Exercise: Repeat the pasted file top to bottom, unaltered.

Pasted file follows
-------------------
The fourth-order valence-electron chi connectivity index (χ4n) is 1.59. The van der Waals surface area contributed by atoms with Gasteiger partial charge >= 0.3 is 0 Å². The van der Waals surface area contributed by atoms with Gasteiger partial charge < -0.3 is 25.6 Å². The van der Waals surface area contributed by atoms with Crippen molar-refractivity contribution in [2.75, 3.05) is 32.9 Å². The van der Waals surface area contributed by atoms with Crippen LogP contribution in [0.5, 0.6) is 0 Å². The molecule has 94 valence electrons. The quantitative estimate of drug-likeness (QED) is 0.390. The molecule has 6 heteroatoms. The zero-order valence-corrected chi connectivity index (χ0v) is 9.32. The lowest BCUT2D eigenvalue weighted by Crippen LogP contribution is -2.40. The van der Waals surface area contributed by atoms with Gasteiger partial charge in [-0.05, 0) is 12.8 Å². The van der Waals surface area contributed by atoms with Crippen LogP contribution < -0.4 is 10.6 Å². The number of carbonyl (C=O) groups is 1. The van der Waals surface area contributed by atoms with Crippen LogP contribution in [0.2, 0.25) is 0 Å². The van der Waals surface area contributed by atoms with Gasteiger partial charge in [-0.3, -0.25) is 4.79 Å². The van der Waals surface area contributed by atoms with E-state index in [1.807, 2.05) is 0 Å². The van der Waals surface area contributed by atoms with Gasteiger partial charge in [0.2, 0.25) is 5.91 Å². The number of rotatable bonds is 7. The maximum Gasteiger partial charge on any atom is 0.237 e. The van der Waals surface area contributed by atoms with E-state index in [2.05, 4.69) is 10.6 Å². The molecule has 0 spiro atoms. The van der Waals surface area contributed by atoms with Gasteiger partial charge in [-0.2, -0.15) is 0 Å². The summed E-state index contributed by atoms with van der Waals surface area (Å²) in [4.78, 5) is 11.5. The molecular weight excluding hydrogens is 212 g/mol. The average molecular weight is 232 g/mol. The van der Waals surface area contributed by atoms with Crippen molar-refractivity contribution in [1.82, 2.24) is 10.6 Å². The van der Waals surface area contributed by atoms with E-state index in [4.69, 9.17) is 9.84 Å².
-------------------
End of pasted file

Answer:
The fourth-order valence-electron chi connectivity index (χ4n) is 1.59. The van der Waals surface area contributed by atoms with Gasteiger partial charge >= 0.3 is 0 Å². The van der Waals surface area contributed by atoms with Gasteiger partial charge < -0.3 is 25.6 Å². The van der Waals surface area contributed by atoms with Crippen molar-refractivity contribution in [2.75, 3.05) is 32.9 Å². The van der Waals surface area contributed by atoms with Crippen LogP contribution in [0.5, 0.6) is 0 Å². The molecule has 94 valence electrons. The quantitative estimate of drug-likeness (QED) is 0.390. The molecule has 6 heteroatoms. The zero-order valence-corrected chi connectivity index (χ0v) is 9.32. The lowest BCUT2D eigenvalue weighted by Crippen LogP contribution is -2.40. The van der Waals surface area contributed by atoms with Gasteiger partial charge in [-0.05, 0) is 12.8 Å². The van der Waals surface area contributed by atoms with Crippen LogP contribution < -0.4 is 10.6 Å². The number of carbonyl (C=O) groups is 1. The van der Waals surface area contributed by atoms with Crippen LogP contribution in [0.2, 0.25) is 0 Å². The van der Waals surface area contributed by atoms with Gasteiger partial charge in [-0.3, -0.25) is 4.79 Å². The van der Waals surface area contributed by atoms with E-state index in [1.807, 2.05) is 0 Å². The van der Waals surface area contributed by atoms with Gasteiger partial charge in [0.2, 0.25) is 5.91 Å². The number of rotatable bonds is 7. The maximum Gasteiger partial charge on any atom is 0.237 e. The van der Waals surface area contributed by atoms with E-state index in [2.05, 4.69) is 10.6 Å². The molecule has 0 spiro atoms. The van der Waals surface area contributed by atoms with Gasteiger partial charge in [-0.2, -0.15) is 0 Å². The summed E-state index contributed by atoms with van der Waals surface area (Å²) in [4.78, 5) is 11.5. The molecular weight excluding hydrogens is 212 g/mol. The average molecular weight is 232 g/mol. The van der Waals surface area contributed by atoms with Crippen molar-refractivity contribution in [1.82, 2.24) is 10.6 Å². The van der Waals surface area contributed by atoms with E-state index in [4.69, 9.17) is 9.84 Å².